Utah May Stop Prosecuting Some Polygamists Under Proposed Bill

Utah State CapitolUtah polygamists who are not committing child abuse, child sexual abuse nor fraud will not be prosecuted for their plural “marriages” under a bill introduced Wednesday.

Rep. Mike Noel, R-Kanab, says Utah bigamist laws need to be tweaked so that law-abiding people who live a polygamist lifestyle no longer need fear prosecution under Utah law.

Utah’s Constitution expressly forbids polygamy – one of the few states’ constitutions to do so – a prohibition Congress required in 1896 for Utah to become a state.

“We are not trying to change the (Utah) Constitution,” Noel told UtahPolicy. Such an amendment “probably wouldn’t pass (voters’ approval) anyway.”

HB281 is a short bill with some big implications – especially for polygamist families in light of the U.S. Supreme Court’s ruling on same-sex marriage, which in effect said all people must be treated equally in marriage, as long as there is no other criminality involved.

Noel, who represents that polygamist community of Hilldale, Utah, said the changes he proposes “immediately” gets Utah out of a lawsuit now in the 10thCircuit Court of Appeals.

“The idea is we pass this quickly, the governor signs it, and the court case is moot as far as Utah is concerned.”

But it not just about getting Utah out of a federal lawsuit.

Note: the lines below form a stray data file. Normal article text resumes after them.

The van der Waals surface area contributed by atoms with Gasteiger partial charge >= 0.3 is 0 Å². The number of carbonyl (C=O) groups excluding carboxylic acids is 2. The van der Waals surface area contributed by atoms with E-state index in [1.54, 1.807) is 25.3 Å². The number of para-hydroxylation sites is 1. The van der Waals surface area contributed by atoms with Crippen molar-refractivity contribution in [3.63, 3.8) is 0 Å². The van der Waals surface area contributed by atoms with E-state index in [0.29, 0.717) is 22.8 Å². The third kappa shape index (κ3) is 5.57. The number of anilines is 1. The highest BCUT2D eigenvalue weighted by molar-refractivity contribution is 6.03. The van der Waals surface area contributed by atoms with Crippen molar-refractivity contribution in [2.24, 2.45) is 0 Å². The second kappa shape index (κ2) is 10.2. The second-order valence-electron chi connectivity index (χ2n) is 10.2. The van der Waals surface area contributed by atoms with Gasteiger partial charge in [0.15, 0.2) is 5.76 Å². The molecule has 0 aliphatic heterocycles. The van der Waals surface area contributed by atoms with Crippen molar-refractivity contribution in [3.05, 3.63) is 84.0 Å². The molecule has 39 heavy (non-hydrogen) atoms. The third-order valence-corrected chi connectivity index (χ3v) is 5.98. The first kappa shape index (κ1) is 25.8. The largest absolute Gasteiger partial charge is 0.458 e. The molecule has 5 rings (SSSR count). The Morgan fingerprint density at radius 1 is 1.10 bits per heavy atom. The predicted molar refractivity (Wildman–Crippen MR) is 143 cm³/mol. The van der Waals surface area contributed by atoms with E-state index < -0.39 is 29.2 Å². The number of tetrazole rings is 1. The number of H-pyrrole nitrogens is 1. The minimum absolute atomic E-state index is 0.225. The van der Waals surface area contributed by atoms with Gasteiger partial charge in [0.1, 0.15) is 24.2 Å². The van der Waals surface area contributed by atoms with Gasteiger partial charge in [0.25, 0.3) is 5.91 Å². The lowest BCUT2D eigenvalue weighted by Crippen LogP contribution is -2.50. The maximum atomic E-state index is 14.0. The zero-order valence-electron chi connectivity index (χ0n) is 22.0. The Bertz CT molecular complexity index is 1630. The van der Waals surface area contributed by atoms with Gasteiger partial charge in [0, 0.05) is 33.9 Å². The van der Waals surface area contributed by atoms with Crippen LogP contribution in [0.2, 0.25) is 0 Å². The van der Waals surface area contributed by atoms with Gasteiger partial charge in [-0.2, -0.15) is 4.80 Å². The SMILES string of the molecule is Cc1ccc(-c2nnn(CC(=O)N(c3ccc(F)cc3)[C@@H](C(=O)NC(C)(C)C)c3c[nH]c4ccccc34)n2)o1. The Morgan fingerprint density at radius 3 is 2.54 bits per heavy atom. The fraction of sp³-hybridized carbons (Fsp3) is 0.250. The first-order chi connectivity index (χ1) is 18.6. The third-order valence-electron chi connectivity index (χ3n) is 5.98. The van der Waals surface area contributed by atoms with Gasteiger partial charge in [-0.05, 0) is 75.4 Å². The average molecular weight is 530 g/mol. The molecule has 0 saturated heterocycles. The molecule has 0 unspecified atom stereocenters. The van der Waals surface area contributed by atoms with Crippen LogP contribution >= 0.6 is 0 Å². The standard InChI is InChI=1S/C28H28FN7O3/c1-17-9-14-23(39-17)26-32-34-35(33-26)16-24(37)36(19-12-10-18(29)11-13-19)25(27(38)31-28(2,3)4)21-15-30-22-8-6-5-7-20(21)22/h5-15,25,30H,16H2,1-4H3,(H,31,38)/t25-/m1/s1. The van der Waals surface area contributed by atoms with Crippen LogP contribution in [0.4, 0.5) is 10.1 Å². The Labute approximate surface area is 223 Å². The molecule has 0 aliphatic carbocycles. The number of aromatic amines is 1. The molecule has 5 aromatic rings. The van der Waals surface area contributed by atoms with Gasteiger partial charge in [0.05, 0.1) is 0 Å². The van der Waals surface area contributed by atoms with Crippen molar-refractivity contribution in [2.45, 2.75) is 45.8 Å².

“We don’t want to punish anyone anymore  (polygamists) who are obeying all other laws,” said Noel.

This new bill applies more to groups like the Davis County Kingstons, who have long had acceptable businesses and lifestyles, rather than the “Warren Jeffs” of the world, said Noel.

Jeffs, the avowed “prophet” of the religious/polygamist fundamentalist Mormon group in Hilldale, is now serving time for child sexual molestation for “marrying” an underage girl and forcing her to have sex with him.

The Hilldale polygamists have also been accused of various types of fraud as they try to maintain their hold on large properties and businesses in southern Utah.

All those kinds of activities will still be illegal, said Noel.

But if polygamists are different only in that they are “living” with groups of people – and consider themselves “married” in a religious sense – then they will not be prosecuted by Utah officials, said Noel.

It will still be illegal in Utah for one person who knows another person is legally married, to marry that person – which is known as bigamy.

Bigamy would remain a third-degree felony under Noel’s bill.